2Congress of Vienna ( )European monarchs sought to turn back the clock to 1789 and restore Europe’s Old RegimeMembers included the “Big Four” and FranceAustria – Prince MetternichEngland – Duke of Wellington and Lord CastlereaghFrance – TalleyrandPrussia – Frederick William III, Hardenberg, and HumboldtRussia – Tsar Alexander IAnecdote: Even though France had lost under Napoleon, Talleyrand was able to play the “Big Four” off one another and ensure that France was not severely punished.
3Metternich (1773-1859) Opposed democracy and nationalism Proposed principles of compensation and legitimacyAnecdote: Discussion of how Napoleon had spread the ideals of the French Revolution throughout the lands he conquered.
4Compensation and Legitimacy Napoleon’s enemies rewarded with landOther nations compensated for land takenRedrew the map of EuropeLegitimacyRestoration of pre-Napoleon rulersHouse of Bourbon – France, Spain, and the two SiciliesHouse of Braganza – PortugalHouse of Orange – NetherlandsHouse of Savoy – SardiniaGerman princes – territories in the Confederation of the RhinePope and Catholic Church – Papal StatesAnecdote: Metternich restored the European dynasties of the Old Regime.
5Territorial ChangesAustria gained Lombardy, Modena, Parma, Tuscany, and Venetia (all are areas in Italy)England gained Cape Colony, Ceylon, Heligoland, Guiana, and Malta (areas in Africa, the Americas, and Asia)Holland gained Austrian Netherlands (Belgium)Prussia gained part of Poland, land along the Rhine River, 40% of Saxony, Swedish Pomerania, and WestphaliaRussia gained Finland and part of PolandSweden gained NorwayAnecdote: The main idea to be gained here is that imperialism was confirmed in these territorial changes, and that no consideration was given to the thoughts of the “regular people” who lived in these areas.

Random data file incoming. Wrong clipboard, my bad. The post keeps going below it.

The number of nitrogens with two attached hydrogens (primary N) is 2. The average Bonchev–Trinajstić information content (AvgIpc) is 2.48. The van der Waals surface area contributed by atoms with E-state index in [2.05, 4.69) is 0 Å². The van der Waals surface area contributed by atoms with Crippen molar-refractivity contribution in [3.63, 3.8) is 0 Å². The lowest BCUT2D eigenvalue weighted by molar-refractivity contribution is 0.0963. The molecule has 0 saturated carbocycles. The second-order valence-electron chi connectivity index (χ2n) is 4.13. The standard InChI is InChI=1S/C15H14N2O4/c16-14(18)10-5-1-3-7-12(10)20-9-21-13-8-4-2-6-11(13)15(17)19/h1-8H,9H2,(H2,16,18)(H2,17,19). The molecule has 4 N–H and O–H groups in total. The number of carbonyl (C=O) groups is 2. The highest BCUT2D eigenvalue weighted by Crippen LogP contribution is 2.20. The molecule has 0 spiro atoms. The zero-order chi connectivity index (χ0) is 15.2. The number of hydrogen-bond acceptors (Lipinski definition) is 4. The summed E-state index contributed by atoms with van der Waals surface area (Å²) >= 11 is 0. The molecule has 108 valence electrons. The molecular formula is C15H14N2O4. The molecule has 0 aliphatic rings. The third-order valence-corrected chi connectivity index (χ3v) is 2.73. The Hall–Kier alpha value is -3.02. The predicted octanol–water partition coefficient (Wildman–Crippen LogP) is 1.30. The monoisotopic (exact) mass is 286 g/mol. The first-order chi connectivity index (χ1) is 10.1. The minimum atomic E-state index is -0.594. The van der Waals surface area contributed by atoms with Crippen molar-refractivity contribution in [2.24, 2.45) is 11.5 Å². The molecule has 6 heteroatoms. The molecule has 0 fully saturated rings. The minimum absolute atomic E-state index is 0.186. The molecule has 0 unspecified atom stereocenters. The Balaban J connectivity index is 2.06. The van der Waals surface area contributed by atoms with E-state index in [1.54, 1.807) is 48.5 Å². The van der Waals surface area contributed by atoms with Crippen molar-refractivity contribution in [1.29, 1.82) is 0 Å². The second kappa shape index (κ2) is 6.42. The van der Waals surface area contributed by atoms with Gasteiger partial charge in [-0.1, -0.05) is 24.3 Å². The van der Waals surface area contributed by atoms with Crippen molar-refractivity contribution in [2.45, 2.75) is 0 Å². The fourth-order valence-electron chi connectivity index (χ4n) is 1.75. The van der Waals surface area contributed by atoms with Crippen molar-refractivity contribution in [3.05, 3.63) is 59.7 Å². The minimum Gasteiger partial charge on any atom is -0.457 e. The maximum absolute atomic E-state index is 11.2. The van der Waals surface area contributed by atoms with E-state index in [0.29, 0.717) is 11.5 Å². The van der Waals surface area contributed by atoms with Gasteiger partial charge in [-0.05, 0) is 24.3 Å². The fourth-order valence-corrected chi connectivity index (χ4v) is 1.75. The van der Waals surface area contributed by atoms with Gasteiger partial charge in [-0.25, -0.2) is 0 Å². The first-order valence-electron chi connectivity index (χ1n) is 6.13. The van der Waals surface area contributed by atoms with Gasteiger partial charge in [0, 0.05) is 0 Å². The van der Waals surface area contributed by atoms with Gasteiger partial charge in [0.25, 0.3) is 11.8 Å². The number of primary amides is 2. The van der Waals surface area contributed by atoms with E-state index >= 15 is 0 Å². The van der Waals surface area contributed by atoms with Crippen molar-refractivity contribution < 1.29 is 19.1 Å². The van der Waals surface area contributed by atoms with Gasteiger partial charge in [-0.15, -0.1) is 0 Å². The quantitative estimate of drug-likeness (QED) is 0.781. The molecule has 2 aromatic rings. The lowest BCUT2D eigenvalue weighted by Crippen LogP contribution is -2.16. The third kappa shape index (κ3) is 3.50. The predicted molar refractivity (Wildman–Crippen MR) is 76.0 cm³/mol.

6Fate of Nationalism People had no say over territorial changes Language, nationality, and religion weren’t taken into considerationIdeas of democracy and self-government were rejected by European leadershipSoon enough, concessions were madeAnecdote: For the next 100 years, a few groups were able to gain concessions. For the most part, however, nationalistic drives were directly opposed to the status quo.
7Louis XVIII of France No more divine right of kings Charter (Constitution) granted in 1814Could not restore feudalism and serfdomContinuing religious toleration guaranteedAnecdote: Discussion of concessions, with France as the example.
8Buffer States Designed to prevent France from again becoming a threat Holland and Sardinia enlarged and strengthenedEuropean nations guaranteed Switzerland’s neutralityAnecdote: Discussion of continuing Swiss neutrality and the purpose of buffer states.
9Quadruple and Holy Alliances Metternich desired to maintain the status quo and make the Vienna treaties permanentQuadruple Alliance of 1815Austria, England, Prussia, and RussiaFrance joined in 1818Pledged to put down democratic or nationalistic revoltsHoly AllianceOrganized by Tsar Alexander I of RussiaMost European monarchs joinedPledged to govern with charity, justice, and peaceBut none of them did so
10Results of the Congress of Vienna Concert of Europe – group of leading nations which periodically met to discuss issues regarding stabilityTemporary suppression of democratic and nationalistic idealsInternational peace – no general war in Europe until World War I a hundred years laterCrimean War ( )Austro-Prussian War (1866)Franco-Prussian War ( )Anecdote: Discussion of how those wars which did break out were in large part expressions of the leading European countries’ own desires for nationalism and unification.
11Review QuestionsWhat countries made up the “Big Four” at the Congress of Vienna?What were the principles of compensation and legitimacy?How did the Congress of Vienna redraw the map of Europe?What was the purpose of the Quadruple Alliance?What were the results of the Congress of Vienna?